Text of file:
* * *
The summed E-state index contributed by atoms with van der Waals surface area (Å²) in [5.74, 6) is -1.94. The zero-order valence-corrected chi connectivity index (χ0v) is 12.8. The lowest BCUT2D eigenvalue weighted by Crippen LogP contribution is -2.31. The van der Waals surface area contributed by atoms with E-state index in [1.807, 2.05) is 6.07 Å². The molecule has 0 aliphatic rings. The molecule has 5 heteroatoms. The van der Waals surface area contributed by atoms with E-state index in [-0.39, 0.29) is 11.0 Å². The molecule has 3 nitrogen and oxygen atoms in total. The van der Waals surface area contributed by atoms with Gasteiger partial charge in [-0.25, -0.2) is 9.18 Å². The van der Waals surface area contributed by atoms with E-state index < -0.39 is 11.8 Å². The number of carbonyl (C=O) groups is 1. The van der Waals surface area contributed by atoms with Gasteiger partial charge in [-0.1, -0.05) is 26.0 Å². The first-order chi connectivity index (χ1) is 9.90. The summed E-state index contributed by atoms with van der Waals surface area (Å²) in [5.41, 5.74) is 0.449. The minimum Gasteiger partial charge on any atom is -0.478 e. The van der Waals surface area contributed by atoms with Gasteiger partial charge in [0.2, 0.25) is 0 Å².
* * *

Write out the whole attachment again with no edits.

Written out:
The summed E-state index contributed by atoms with van der Waals surface area (Å²) in [5.74, 6) is -1.94. The zero-order valence-corrected chi connectivity index (χ0v) is 12.8. The lowest BCUT2D eigenvalue weighted by Crippen LogP contribution is -2.31. The van der Waals surface area contributed by atoms with E-state index in [1.807, 2.05) is 6.07 Å². The molecule has 0 aliphatic rings. The molecule has 5 heteroatoms. The van der Waals surface area contributed by atoms with E-state index in [-0.39, 0.29) is 11.0 Å². The molecule has 3 nitrogen and oxygen atoms in total. The van der Waals surface area contributed by atoms with Gasteiger partial charge in [-0.25, -0.2) is 9.18 Å². The van der Waals surface area contributed by atoms with E-state index < -0.39 is 11.8 Å². The number of carbonyl (C=O) groups is 1. The van der Waals surface area contributed by atoms with Gasteiger partial charge in [-0.1, -0.05) is 26.0 Å². The first-order chi connectivity index (χ1) is 9.90. The summed E-state index contributed by atoms with van der Waals surface area (Å²) in [5.41, 5.74) is 0.449. The minimum Gasteiger partial charge on any atom is -0.478 e. The van der Waals surface area contributed by atoms with Gasteiger partial charge in [0.2, 0.25) is 0 Å².